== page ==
I have been reading rave reviews about Unilever's newest haircare line, Clear Scalp and Hair Beauty Therapy, for a few months now. At $5-6 a bottle and represented by the lovely Heidi Klum, I decided this was definitely worth a try.  Unilever's claim for this line is that it "feeds the scalp and creates the right foundation for stronger, more beautiful hair in just seven days."  I bought the Clear Scalp Damage and Color Repair shampoo and conditioner and used them for a little over a month.  [read more...]

Thursday, July 26, 2012

50 Shades of Regression

"If you do not breathe through writing, if you do not cry out in writing, or sing in writing, then don't write, because our culture has no use for it."   ~ Anais Nin
I am joining the conversation about the Fifty Shades series by E.L. James very late in the game.  I heard about it when it first became a hit, but I rarely read erotica or romance and have no interest in BDSM, so I didn't think much of it.  But it keeps coming up in conversation, and the conversations held online (Facebook, GoodReads, etc.) tend to get pretty tense.  I'm honestly mystified at the controversy over this and I feel a bit like I should just let the whole thing die, but I keep thinking, "What is it that makes so many people obsessed with this series and yet a whole other group of people absolutely mortified by its popularity?"  The simplest explanation would be that the latter doesn't approve of the BDSM theme, but I have not found that to be the case.   


Fans of the book say that it is sexually liberating, has changed the way they view themselves for the better and is a fantastic Cinderella-type story.

I've read that some married couples feel that the book has allowed them to openly discuss sex.  I am glad that some people are benefiting like this from the book, but I'm surprised that they haven't discovered similar literature before.  Not to mention the wealth of sex books written for couples.


The objections range from use of the Thomas Hardy book Tess of the D'Ubervilles as a romantic device (a tragic story of a rape victim's life being ruined by everyone blaming her for the violence committed against her) to the protagonist of the story, Anastasia Steele, being a weak, not very bright character who lacks common sense and any self-respect.

There is also a lot of commentary about the writing: bad grammar, crap dialogue, clunky prose, etc.  
"...a tacky, badly written piece of erotica." ~ ShinyShiny 
"...a shallow, useless read.  It's repetitive beyond imagination."     ~ A Separate State of Mind
Then there are those in the BDSM community who don't believe the book represents a healthy BDSM relationship.  Some have even said that the relationship between the two characters is better categorized as abusive than a standard relationship involving BDSM. 
"BDSM is not domestic violence if both partners fully consent to it. ...An alpha can be an alpha without being an abuser.  Someone can assert themselves and be in control without having to control you."    ~ CoffeeAndProzac

Only 99 cents!
And by that, I mean the ugly truth (for me, at least).  I really wanted to be able to approach this in a neutral fashion.  I tried to think of positive things to say.  I thought I'd have a better understanding of why people love this series, but I don't.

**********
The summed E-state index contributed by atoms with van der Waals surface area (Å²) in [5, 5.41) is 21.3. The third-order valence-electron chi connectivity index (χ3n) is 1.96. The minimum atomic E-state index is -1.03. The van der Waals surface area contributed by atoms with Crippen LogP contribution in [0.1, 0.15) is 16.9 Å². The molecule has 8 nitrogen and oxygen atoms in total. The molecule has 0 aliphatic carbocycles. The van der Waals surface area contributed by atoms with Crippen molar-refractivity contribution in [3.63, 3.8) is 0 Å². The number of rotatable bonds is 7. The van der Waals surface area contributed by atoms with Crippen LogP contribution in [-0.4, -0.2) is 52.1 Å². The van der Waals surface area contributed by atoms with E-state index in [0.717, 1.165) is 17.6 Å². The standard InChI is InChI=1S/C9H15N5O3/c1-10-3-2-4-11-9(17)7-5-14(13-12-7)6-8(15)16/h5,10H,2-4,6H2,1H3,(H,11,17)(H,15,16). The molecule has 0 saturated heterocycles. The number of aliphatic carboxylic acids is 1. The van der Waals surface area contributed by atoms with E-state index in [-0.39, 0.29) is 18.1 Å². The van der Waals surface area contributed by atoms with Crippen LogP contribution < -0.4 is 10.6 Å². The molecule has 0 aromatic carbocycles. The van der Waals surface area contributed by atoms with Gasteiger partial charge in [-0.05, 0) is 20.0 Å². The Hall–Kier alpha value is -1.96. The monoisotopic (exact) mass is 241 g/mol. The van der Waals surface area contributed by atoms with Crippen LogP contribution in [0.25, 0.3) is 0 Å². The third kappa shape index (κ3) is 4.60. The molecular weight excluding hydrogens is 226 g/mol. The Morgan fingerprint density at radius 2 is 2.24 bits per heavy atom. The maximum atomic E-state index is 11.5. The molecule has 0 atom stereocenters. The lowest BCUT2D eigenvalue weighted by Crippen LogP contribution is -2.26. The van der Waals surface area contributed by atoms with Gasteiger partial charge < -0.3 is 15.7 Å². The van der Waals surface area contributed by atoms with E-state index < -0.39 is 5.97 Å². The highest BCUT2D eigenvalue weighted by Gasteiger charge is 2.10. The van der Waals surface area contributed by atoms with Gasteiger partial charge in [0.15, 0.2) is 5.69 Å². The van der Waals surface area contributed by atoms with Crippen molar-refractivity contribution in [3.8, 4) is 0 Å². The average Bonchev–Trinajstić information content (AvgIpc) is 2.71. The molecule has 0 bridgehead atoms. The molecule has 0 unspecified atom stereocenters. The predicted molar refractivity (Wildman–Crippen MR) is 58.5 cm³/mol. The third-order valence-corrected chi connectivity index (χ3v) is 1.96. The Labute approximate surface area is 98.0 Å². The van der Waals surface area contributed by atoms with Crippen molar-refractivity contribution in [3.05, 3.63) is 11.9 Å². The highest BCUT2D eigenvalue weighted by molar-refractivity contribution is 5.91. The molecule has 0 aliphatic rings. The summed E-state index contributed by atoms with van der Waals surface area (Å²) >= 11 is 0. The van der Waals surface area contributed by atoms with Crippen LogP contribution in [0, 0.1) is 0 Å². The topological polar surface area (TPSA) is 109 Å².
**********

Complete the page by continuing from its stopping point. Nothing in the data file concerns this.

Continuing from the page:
Why do people find this so appealing?  Why is this so sexually provocative?  If you want a bodice-ripper, there are any number of Regency and Harlequin romances you could pick up at your local grocery store.  Some of them even offer the same story line (which I find a bit unfortunate).

I found the characters largely unlikable, with the exception of Ana's roommate, Kate, who seems perfectly nice, though the author seems determined that the reader should despise her.  I absolutely loathed Ana's personality in Fifty Shades of Grey.  She didn't seem to like herself very much and acted as if almost every woman she encountered was competition (even before she met Mr. Grey).  As for Christian Grey, I think he has some pretty serious and scary character flaws.  He strikes me as a possessive, controlling, manipulative snob.  

After reading the first book and all the reasons why people think I should love this book, I just don't get it.  It seems regressive to me, like we're trying to undo all the hard work of the generations of women before us.  Women who fought against the idea that females should be submissive, controlled, in need of being protected (even from themselves) and easily purchased with shiny things.  

One of the reviews I read, from Huffington Post, claims that this book does no harm, but I don't agree.  Maybe there's no harm in the first generation reading these books, hopefully knowing that it's just a story and they shouldn't base how they feel about themselves, sex, relationships or marriage on it.  But what about the next generation?  The popularity of this book is going to have an impact on young girls whether we like it or not.  Will this continue the idea that as girls, if we're innocent and naive and do whatever a guy wants (even when we don't want to), we can change those bad boys into the men we think they should be?  I'm not saying this book should be burned (lordy, no) and I really have no right to judge the people who enjoy this (I've certainly read enough trashy novels to recognize my own glass house), but I do find the popularity of this series troubling.  Say all you want that it is only entertainment and is inconsequential in the grand scheme of things.  I'd rather see the generations that come after me, both girls and boys, reading something by Suzanne Collins,  Rick Riordan or J.K. Rowling instead of Fifty Shades and Twilight (yup, I said it).  Books that are well-written and send a better message.  And as much as I enjoyed Twilight for its trashy teenage story (a guilty pleasure at the time), I find it disheartening that girls would choose to read that and fantasize about being Edward's weak, clumsy little Bella instead of dreaming of becoming someone like Rowling's Hermione Granger.